GAS FORCED INFUSION (Air pump): Surge causes an unstable AC. A simple remedy suggested by Sunita Agarwal was the air pump. A simple fish tank aquarium is connected by a 20 G needle and tubing to a non-expandable infusion bottle. This gas forced into the infusion bottle causes a pressure rise that increases the amount of fluid entering the eye thus preventing surge even at higher vacuum levels. A millipore filter is used to prevent infection and to ensure particulate free air. The advantage with in-built gas forced infusion is the ability to actively and digitally control the parameters during surgery according to the conditions or the surgical steps of the individual case. This makes even difficult cases like mature white and hard brown cataracts, small pupils etc easier. It increases the fluid inflow thus resulting in a well formed, deep and stable AC. This decreases chances of damage to endothelium and capsule. As it allows for higher AFR, it makes surgery more rapid and brings nuclear material towards the probe. The fluid acts as a third hand. The air pump can make bimanual phaco easier and allows use of smaller bore instruments, making even sub-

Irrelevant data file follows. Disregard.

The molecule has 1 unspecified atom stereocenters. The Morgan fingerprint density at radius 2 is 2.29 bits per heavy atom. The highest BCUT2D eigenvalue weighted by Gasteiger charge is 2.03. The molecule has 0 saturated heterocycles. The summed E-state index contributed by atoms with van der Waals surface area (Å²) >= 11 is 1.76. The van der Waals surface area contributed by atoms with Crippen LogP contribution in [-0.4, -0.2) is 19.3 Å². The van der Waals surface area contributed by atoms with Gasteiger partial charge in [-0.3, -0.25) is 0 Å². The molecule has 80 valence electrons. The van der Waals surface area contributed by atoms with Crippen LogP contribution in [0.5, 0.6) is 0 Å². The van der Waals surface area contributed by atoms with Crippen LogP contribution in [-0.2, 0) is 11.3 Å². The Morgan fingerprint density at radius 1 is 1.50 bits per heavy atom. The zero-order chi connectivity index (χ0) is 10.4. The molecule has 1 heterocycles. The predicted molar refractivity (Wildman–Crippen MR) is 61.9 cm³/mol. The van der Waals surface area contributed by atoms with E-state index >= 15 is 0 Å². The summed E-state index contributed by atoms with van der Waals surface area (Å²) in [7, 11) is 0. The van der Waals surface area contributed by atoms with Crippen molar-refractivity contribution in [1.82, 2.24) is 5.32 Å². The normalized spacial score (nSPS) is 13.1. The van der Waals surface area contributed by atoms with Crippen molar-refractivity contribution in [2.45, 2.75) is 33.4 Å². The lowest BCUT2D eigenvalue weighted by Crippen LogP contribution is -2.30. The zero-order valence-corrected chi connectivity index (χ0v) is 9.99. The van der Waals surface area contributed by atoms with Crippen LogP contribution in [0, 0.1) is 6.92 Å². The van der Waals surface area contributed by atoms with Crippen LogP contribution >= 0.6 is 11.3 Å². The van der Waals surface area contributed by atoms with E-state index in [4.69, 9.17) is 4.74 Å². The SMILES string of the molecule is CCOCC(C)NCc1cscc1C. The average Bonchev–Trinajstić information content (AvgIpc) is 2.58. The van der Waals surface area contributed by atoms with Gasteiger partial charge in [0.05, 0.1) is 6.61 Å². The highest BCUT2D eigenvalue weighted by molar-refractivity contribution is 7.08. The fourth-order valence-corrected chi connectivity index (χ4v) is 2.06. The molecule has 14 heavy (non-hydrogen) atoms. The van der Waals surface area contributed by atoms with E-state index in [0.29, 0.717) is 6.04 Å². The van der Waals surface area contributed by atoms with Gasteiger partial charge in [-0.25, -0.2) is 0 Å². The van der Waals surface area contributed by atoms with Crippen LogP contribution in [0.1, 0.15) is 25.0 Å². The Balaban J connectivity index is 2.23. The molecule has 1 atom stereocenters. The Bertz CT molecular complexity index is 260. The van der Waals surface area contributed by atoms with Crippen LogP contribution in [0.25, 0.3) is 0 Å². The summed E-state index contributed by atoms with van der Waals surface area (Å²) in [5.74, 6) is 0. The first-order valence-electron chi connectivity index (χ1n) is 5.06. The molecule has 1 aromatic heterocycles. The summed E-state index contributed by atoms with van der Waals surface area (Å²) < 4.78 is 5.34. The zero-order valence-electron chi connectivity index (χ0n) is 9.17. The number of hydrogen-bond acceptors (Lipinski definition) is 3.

1mm surgery possible.
THERMAL BURNS: Overheating of the phaco tip can produce thermal burns at the clear corneal incision. Coaxial phaco depends on adequate needle cooling by fluid flow around the needle through the infusion sleeve whereas in biaxial phaco, needle is cooled by incisional leakage, smaller needle diameter and higher flow parameters. Most burns occur during tip occlusion. Tip heating can occur within 1-3 sec with inadequate irrigation and aspiration flow. Inadequate irrigation can occur from an unnoticed empty infusion bottle, inadequate bottle height, a crimped infusion sleeve, kinked tubings or a tight incision. AFR can be decreased by tip occlusion, low vacuum, crimped aspiration line or improperly loaded cassette/ tubings.
~ Dr. Soosan Jacob is a Senior Consultant Ophthalmologist at Dr. Agarwal’s Eye Hospital, Chennai,
India and can be reached at email@example.com